Sunday, March 29, 2009

Book Review: Still Alice

Still Alice
by Lisa Genova
292 pages

I grabbed this book on a whim when I saw it on an endcap at Target. A quick glance at the inside cover told me it was something that was going to be painful to read, but that I must get through. The story is the diagnosis, consequences, and changed life of Alice, a 50 year old Harvard professor with a family and a career, who discovers after a series of memory lapses and disorientations, that she is suffering from early-onset Alzheimers disease.

My grandmother has been suffering from Alzheimer's for several years. She's no longer the grandmother I remember from my childhood and adolescence. The toll on her is of course tremendous, but the mental and emotional toll on her family is equally horrific. Most books written about Alzheimer's are told from that perspective - the viewpoint of the victim's family or caregiver. Stories of decline and watching a loved one forget who you are; the burden of caring for a person who can be extremely volatile and whose personality and essence can change by the hour.

What makes Still Alice special is that it's not told from the outside - it is told from the inside... from the viewpoint of the Alzheimer's patient. Genova tells the course of Alice's battle with the disease through her mindset, and it's equally fascinating and terrifying. I'm going to highlight a few passages; thinking about them through Alice's eyes allows me to see my grandma's life and actions in the last few years in a different light.
(A discussion between Alice and her daughter Lydia post-diagnosis)


"Mom, what does it feel like?"
"What does what feel like?"
"Having Alzheimer's. Can you feel that you have it right now?"
"Well I know I'm not confused or repeating myself right now, but just a few minutes ago, I couldn't find [the word] 'cream cheese,' and I was having a hard time participating in the conversation with you and your dad. I know it's only a matter of time before those types of things happen again, and the times between when it happens are getting shorter. And the things that are happening are getting bigger. So even when I feel completely normal, I know I'm not. It's not over, it's just a rest. I don't trust myself."...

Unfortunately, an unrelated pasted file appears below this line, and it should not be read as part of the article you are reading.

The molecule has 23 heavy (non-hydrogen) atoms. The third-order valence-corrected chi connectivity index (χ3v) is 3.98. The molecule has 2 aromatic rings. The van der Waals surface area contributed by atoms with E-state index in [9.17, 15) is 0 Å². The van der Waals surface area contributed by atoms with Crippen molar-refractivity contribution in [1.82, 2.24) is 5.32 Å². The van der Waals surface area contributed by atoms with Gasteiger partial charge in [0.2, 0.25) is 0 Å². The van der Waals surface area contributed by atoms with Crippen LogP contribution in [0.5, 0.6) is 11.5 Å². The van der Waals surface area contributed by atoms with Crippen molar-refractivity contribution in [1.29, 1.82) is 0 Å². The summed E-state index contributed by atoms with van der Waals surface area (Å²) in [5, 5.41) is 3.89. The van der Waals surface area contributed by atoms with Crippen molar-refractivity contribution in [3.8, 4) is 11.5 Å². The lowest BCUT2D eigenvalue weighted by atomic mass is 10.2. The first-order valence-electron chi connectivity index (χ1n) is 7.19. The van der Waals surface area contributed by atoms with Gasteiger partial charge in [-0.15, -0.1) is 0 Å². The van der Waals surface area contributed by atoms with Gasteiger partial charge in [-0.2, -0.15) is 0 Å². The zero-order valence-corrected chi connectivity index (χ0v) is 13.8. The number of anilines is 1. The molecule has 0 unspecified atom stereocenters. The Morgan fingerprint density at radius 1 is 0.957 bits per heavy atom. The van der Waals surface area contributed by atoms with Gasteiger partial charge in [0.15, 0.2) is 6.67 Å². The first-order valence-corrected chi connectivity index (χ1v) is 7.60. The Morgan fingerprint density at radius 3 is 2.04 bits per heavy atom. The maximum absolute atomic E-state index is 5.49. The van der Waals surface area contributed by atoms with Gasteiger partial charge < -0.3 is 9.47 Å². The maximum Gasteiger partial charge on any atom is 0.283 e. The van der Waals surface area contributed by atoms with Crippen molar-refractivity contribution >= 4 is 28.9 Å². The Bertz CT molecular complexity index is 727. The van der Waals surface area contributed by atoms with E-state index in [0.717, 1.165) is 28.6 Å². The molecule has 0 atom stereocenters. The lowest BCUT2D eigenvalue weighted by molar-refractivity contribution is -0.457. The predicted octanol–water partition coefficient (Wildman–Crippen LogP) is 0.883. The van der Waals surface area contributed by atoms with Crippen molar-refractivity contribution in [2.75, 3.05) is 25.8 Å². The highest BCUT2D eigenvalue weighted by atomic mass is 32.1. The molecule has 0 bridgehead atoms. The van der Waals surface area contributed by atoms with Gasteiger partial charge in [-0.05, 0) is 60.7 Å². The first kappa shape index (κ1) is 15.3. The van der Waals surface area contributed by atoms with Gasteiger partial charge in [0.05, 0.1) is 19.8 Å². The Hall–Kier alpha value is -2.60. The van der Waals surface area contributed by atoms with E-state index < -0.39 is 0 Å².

Lydia didn't flinch and stayed interested, and Alice relaxed.
"So you know when it's happening?"
"Most of the time."
"Like what was happening when you couldn't think of the name for cream cheese?"
"I know what I'm looking for, my brain just can't get to it. It's like if you decided you wanted that glass of water, only your hand won't pick it up. You ask it nicely, you threaten it, but it just won't budge. You might finally get it to move, but then you grab the saltshaker instead, or you knock the glass and spill the water all over the table. Or by the time you get your hand to hold the glass and bring it to your lips, the itch in your throat has cleared, and you don't need a drink anymore. The moment of need has passed."
"That sounds like torture, Mom."
"It is."
It's incredibly frustrating when there's a word on the tip of your tongue, and you can't spit it out. From the book's descriptions, it seems like that's one of the most common problems initially for Alzheimer's patients; looking, staring at an object that you want, or trying to tell someone what you need, and the word just won't appear.

This was another scene in the book that hit home...